Do Autoplaying Videos Hurt or Help Conversions?

Updated by
Kenny Novak
on Mar 12th, 2022
Written by
Posted in Resources

Video is great for online marketing, for a number of reasons. It’s attractive, it packs a lot of information into a small space, and it’s easy to captivate a lot of people. On the other hand, it has to be done right, or else you’ll alienate your viewers and dramatically increase your bounce rate.

As you might have guessed, the subject of this post is autoplay videos on a webpage, and as you may have interpreted from the introduction, I’m staunchly against them, with one exception. First, though:

Reasons to Avoid Autoplay

Autoplay, from my perspective, is one of the worst things you can do to a person. It’s like a Wal-Mart greeter, except you didn’t know they would be there, and they have a megaphone. What, specifically, is wrong about autoplay videos?

1: It’s disruptive to the browsing experience.

Imagine a user’s path through your funnel begins on Facebook. They click an ad and go to your landing page. They’re content to browse your landing page and see what your site is all about, about halfway through reading the first sentence – the video has to load, after all – they’re interrupted with your voice (or voice actor) saying something.

This is a disruption. They were all set to read your page, but now their attention has been wrenched away. Often this causes cognitive dissonance and they miss the first things you say just trying to figure out where the voice is coming from. Alternatively, they identify the video immediately, and move to stop it. If you’re using any video player other than YouTube, they’ll have to struggle with the pause button issue of never knowing what controls it.

2: It conflicts with the user’s thoughts.

Think about your audience. What are they typically doing while browsing? A lot of the time, for example, I’m listening to Pandora while I browse. Streaming music, Netflix in the background, or even just a company radio playing faintly in the background might be occupying the user’s auditory attention. When your video autoplays, it’s immediate chaos until they can turn one or the other off. Guess what? Most of the time, it’s your video getting shut down. The easiest way to shut down that video is to close the browser tab, so there goes your reader.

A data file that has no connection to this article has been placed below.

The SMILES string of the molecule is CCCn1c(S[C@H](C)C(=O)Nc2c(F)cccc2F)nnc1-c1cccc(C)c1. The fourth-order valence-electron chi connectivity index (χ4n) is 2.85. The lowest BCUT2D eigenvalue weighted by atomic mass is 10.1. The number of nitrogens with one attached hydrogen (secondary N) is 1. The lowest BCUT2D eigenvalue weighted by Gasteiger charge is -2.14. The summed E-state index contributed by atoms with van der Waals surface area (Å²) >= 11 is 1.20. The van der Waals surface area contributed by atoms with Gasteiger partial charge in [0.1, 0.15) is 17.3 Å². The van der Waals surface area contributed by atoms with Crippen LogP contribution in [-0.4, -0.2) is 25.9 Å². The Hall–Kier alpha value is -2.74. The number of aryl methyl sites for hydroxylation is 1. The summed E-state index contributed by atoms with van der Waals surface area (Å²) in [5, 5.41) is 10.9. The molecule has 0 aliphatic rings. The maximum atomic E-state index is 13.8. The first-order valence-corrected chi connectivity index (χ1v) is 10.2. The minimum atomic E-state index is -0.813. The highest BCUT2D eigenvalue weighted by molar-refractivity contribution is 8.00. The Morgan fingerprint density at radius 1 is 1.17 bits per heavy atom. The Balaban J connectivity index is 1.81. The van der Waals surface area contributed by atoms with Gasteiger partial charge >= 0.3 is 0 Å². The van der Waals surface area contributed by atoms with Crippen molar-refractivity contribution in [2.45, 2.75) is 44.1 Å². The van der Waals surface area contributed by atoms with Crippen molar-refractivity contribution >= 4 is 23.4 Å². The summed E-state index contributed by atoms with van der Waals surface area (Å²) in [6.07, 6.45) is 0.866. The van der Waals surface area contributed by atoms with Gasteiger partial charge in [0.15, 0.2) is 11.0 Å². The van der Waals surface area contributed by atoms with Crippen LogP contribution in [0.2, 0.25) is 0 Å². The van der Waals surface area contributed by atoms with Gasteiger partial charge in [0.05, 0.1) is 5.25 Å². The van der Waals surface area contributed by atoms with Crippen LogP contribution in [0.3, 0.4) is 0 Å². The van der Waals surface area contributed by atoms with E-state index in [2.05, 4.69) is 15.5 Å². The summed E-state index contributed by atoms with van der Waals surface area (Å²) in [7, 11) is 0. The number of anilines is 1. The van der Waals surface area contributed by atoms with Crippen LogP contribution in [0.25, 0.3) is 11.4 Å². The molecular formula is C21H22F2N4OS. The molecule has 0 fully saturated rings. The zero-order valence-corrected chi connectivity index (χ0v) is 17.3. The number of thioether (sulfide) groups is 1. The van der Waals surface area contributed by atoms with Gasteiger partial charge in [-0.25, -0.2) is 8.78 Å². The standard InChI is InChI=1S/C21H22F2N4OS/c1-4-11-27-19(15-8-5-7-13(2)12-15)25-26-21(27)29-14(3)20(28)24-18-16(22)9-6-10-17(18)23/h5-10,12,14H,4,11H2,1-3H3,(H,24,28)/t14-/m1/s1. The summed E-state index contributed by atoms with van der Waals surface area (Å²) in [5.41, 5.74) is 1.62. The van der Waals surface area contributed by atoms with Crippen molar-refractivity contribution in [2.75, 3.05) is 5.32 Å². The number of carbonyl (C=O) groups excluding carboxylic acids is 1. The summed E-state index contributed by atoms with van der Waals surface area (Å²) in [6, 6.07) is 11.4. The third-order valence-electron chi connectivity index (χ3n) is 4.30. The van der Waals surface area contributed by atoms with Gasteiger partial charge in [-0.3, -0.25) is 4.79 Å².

3: It often doesn’t work on mobile.

YouTube works on mobile, but YouTube is also smart; it requires the YouTube app, and it doesn’t autoplay without consent. Other video systems, if they work on mobile, might not have that limiter. Or maybe they do, and your autoplay just doesn’t autoplay. On the other hand, if it does, what happens if the user is on non-wifi data? Phones often allow you to disable videos when not on wifi. Even if you get by all these checks, the phone might not support the media player. Autoplay is a strictly desktop-centric hassle.

4: It leads to a higher bounce rate.

This one is obvious, of course; users who don’t like something about your page will leave your page. Autoplay video is disruptive and aggressive, and it drives away users. Thus, a higher bounce rate and a lower conversion rate.

5: It’s a common spam technique.